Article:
Consumers in the digital age are becoming immune to shock when data breaches occur. Mostly, they just want to know “how big,” and, especially, “did it get me?” That’s the mindset brands and businesses must face when addressing what’s beginning to feel like an inevitable PR crisis for many major retailers.
The latest big name brand to announce a data breach is fuel and convenience store chain Wawa. According to media reports, debit and credit card information might’ve been stolen from thousands of customers, beginning as early as March 2019.
Reports claim Wawa doesn’t yet know how many customers were impacted, nor to what extent. However, the company did disclose that the breach affected each of its 850 locations, both in-store and at the pump. In response, Wawa is offering free credit monitoring and identity theft prevention.
Let’s take a look at how Wawa directly responded by reviewing the company’s “open letter” to consumers, from the desk of CEO Chris Gheysens.
Gheysens started off by trying to bring people in, calling their customers “friends and neighbors,” before saying, “nothing is more important than honoring and protecting your trust…”
If a bit boilerplate, it’s a nice beginning that was followed up with a direct apology with no strings. From there, Gheysens went right to the facts: hard data, what, where and when. “Our security team discovered malware on Wawa payment processing servers on December 10, 2019, and contained it by December 12, 2019. The malware affected customer payment card information used at potentially all Wawa locations beginning after March 4, 2019.”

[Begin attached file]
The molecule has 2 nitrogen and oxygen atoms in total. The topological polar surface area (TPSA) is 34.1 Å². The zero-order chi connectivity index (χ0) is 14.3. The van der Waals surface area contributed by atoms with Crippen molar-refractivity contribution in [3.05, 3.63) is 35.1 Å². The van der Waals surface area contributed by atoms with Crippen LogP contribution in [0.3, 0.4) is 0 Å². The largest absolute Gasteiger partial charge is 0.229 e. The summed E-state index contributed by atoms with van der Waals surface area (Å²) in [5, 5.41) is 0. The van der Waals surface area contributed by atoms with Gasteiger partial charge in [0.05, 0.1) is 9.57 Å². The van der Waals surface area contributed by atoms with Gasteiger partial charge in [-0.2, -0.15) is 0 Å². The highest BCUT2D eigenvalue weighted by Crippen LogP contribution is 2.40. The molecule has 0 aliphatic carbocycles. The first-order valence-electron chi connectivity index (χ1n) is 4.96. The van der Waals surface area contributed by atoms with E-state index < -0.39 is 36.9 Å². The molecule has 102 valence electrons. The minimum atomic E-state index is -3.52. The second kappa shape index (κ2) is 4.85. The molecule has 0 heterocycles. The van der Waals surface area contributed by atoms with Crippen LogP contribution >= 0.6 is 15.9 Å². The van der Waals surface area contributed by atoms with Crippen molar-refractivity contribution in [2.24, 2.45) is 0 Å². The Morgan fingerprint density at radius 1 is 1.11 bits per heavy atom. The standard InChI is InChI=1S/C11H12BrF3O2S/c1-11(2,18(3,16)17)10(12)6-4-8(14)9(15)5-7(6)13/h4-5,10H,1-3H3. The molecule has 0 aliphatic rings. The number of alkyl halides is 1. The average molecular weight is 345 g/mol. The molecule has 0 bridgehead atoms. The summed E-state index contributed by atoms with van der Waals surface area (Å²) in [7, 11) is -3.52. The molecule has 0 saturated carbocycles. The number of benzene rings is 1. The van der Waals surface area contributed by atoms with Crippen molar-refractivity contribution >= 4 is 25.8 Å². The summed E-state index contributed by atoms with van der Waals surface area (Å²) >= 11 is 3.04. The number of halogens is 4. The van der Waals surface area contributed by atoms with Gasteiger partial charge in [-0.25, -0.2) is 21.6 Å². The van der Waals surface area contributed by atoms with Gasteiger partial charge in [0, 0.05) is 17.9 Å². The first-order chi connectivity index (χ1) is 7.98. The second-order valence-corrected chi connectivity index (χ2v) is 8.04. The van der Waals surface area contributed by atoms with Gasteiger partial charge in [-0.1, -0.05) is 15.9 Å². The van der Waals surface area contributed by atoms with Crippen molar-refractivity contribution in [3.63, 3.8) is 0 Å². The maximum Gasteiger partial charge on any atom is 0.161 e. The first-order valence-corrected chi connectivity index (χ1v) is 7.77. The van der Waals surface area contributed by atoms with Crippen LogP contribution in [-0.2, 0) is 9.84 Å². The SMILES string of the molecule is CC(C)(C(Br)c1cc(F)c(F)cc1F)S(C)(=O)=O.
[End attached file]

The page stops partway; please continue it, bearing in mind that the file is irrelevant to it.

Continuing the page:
That’s a harsh reality, but it’s much better to put it out there plainly than to beat around the bush. People need to be able to process bad news without ambiguity and with clarity. He then quickly shifted to “at this time, we believe this malware no longer poses a risk to Wawa customers …”
This was meant to help begin to restore trust, and, mostly, to keep people from thinking: “I’m definitely not going to Wawa any time soon.” The company needs people to know they’re on top of this, and, again, making a direct statement along those lines is solid crisis PR. Then came the next two statements, which really spoke to the concerned consumer:
“I want to reassure you that you will not be responsible for any fraudulent charges on your cards related to this incident … Please review this carefully to learn about the resources Wawa is providing and the steps you should take now to protect your information.”
This is a smart, forward-thinking response to this ongoing PR crisis. Often, when people are worried and scared, all they need to hear is some direction on what to do next. This communication gave upset, angry and nervous Wawa customers quick and simple access to next steps, as well as ways to assuage some of that worry.
From there, Gheysens shifted to a more in-depth description of what happened, but answering the “what’s next” was the key to this crisis PR response.